Get SF Weekly Newsletters

Friday, November 13, 2015

Moment of Truth: 8 Thoughts After SF MusicTech

Posted By on Fri, Nov 13, 2015 at 2:35 PM

click to enlarge sf-music-tech-summit.jpg


Moment of Truth is SF Weekly's Hip-Hop column, appearing every week on All Shook Down. 


SF MusicTech descended upon the Kabuki Hotel in Japantown for its 18th Summit this past Tuesday. This was an opportunity to get a snapshot of the crossroads between tech innovation and musical creativity in our unique Bay Area climate. On the surface, SF MusicTech wasn't much different from other tech conferences, pinning together like minds to foster business connections and deal-making. But it was unique at its core, in that it put the music industry at the center of every single discussion. 

I largely looked at the day from my hip-hop lens, but often stepped outside of that to fully appreciate what went down across the board. With that, here's some highlights:

A disconnect exists between tech companies and artists

From the minute I arrived and sat-in on the tail end of a panel titled "Social Media & Fan Engagement," this divide was a prominent theme of the day. Singer Ledisi was talking about how she's highly interested in technology and started fielding questions from people who were interested in how to get their technology in the hands of an artist. There's clearly interest on both sides of the spectrum, but a communication gap exists that's slowing the growth of new technologies focused on helping artists build their brand. 

“There’s value in understanding how to relate to artists and understand what it takes to work with them in creating music that enriches our lives.”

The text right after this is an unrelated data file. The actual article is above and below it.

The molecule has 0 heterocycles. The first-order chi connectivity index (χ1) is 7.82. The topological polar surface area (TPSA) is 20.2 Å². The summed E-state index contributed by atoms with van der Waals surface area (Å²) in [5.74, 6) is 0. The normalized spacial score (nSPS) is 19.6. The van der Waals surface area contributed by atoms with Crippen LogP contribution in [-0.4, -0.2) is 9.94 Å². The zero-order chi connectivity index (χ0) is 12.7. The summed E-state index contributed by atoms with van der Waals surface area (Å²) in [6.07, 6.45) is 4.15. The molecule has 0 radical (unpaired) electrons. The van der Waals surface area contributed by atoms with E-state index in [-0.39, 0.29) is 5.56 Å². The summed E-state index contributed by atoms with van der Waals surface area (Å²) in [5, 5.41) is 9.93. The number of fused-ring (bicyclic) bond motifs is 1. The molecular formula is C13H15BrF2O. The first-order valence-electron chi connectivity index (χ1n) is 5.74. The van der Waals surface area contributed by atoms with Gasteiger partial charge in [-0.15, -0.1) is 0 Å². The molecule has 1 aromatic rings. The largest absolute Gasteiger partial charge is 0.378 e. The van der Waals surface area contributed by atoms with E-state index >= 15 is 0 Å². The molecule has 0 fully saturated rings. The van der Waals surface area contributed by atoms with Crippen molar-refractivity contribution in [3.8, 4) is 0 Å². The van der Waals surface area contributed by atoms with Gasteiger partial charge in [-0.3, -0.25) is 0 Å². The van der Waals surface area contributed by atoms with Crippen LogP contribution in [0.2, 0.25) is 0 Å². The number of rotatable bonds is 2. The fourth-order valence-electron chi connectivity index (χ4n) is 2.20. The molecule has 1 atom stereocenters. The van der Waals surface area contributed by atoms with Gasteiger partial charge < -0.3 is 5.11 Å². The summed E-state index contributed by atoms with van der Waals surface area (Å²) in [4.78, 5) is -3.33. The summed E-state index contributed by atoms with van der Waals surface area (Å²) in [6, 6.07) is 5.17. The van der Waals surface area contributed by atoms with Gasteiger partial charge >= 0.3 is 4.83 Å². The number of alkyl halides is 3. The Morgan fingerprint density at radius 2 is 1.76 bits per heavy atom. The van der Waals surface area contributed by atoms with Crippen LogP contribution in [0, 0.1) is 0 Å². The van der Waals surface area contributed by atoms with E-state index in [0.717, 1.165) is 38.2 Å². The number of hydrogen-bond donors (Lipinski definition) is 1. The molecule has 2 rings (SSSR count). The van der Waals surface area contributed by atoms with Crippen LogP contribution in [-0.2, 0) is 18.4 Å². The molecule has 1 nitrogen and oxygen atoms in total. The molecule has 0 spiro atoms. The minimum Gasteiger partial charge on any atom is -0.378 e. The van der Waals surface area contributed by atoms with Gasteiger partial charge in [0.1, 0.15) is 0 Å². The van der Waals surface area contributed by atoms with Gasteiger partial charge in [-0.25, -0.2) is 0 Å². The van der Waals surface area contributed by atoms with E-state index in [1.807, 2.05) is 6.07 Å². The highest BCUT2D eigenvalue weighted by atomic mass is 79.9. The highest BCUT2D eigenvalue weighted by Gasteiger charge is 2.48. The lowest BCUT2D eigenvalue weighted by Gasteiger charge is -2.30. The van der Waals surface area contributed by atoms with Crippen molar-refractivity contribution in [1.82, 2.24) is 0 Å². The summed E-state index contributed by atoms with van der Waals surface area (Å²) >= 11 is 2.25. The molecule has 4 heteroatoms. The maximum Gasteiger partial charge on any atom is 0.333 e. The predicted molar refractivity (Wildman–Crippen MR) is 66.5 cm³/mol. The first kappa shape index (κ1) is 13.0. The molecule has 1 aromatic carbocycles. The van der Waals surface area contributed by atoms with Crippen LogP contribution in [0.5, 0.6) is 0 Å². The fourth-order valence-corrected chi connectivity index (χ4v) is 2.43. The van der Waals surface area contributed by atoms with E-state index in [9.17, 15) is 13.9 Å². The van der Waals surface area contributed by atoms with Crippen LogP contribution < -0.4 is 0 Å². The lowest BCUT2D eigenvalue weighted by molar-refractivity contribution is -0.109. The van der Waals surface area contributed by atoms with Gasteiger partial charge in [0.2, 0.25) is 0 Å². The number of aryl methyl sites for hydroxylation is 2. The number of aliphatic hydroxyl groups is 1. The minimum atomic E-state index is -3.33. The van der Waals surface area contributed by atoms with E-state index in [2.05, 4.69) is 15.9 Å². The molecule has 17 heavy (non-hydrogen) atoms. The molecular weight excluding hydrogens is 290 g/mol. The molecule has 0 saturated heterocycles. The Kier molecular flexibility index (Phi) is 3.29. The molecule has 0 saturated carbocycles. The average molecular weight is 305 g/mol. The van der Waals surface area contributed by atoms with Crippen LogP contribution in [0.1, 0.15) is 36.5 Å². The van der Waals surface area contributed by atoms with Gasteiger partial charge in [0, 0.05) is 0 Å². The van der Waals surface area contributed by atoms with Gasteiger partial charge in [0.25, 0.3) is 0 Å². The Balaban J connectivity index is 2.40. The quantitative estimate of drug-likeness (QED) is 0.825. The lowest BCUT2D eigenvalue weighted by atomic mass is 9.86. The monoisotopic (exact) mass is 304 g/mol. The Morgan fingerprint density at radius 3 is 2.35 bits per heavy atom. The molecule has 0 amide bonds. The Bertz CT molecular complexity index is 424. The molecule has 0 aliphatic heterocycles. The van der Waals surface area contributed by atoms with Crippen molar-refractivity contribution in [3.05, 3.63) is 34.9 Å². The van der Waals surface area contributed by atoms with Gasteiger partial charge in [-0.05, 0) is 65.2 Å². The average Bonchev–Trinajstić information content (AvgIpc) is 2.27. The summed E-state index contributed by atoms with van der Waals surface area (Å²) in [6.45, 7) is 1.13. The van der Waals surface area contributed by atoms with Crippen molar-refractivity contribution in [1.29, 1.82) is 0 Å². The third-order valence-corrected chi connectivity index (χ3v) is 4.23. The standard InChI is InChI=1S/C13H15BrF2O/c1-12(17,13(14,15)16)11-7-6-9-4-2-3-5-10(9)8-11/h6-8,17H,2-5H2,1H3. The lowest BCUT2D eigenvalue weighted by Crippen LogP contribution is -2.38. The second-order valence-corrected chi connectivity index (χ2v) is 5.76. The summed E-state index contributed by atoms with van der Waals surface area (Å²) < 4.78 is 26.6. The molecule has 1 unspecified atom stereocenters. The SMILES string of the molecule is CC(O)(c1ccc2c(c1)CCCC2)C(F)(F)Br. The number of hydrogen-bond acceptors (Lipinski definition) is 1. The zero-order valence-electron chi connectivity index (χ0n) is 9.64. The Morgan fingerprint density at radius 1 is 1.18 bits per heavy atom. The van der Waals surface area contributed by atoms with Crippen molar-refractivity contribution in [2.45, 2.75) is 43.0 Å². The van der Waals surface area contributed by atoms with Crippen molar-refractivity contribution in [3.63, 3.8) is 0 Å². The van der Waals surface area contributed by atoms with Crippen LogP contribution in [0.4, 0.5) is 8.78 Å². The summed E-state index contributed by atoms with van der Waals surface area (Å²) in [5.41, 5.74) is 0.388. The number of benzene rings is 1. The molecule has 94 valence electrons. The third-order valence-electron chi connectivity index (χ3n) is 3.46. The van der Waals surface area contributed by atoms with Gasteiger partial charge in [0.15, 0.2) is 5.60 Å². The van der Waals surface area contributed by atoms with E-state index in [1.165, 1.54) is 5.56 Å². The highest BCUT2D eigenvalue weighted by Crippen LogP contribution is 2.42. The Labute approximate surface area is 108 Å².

Former Warner Bros and Beats Music rep Brian Harris Frank, dropped this gem confirming my early suspicions. This dude truly understood the gap between tech and content. In fact, he called it a "chasm." And it opened up the idea for me that what a lot of these emerging companies really need, is human capital that understands the mindset and demands of an artist. How can we create resources for artists, if they're not fully invested in the ideas? How can artists make the most of these emerging technologies, if they're not speaking the same language as the creators and agents of said technologies? 

Vinyl sales are popping off and are a major source of income for artists; perhaps more than streaming royalties

In the first half of 2015, vinyl sales grew to $226 million, while ad-supported streaming (the free stuff, not the premium subscriptions) generated $176 million. Maybe you saw articles floating around that vinyl sales had surpassed free-streaming revenue about a month ago? There's been a 900% increase in vinyl sales over the last decade. I can keep spewing stats, but what does it all mean? Essentially, an impressive demand for tangible music sources like records, is not only alive, but also growing. And while artists are getting squeezed out by fractional payouts from streaming, vinyl is a viable way that they can make money off of selling their music. 

Sub Pop Records founder Bruce Pavitt's new company, 8Stem

I loved hearing this guy talk — let's be real, he's a legendary figure in the history of indie rock. 8Stem allows you to manipulate tracks once you've purchased them. What I like about this idea, is exactly what I love about sampling in hip-hop and electronic music: The original notion that the music-making process doesn't stop once it's pressed on a record. Sampling changed music forever and 8Stem looks to apply a similar concept to an mp3. "A 17-year old might not want to pay $1.50 for a track on iTunes, but maybe he/she would pay $1.50 for a track that he could manipulate," Pavitt said. It essentially keeps the artist involved in the process of remixing their music and is an interesting idea coming from one of indie rock's pioneers, considering that it'll mostly affect hip-hop and electronica.

Also, shouts to Pavitt for perhaps the most hilariously accurate quote of the day at the "Future of Indies" panel. When discussing marketing strategies for indie artists: "How you get attention is almost as important as being talented… Just ask Courtney Love.” BURN.

click to enlarge "The Future of Indies" panel - ADRIAN SPINELLI
  • Adrian Spinelli
  • "The Future of Indies" panel

Hip-Hop is lost in the indie fold. Is there really a plan in place that's mindful of hip-hop?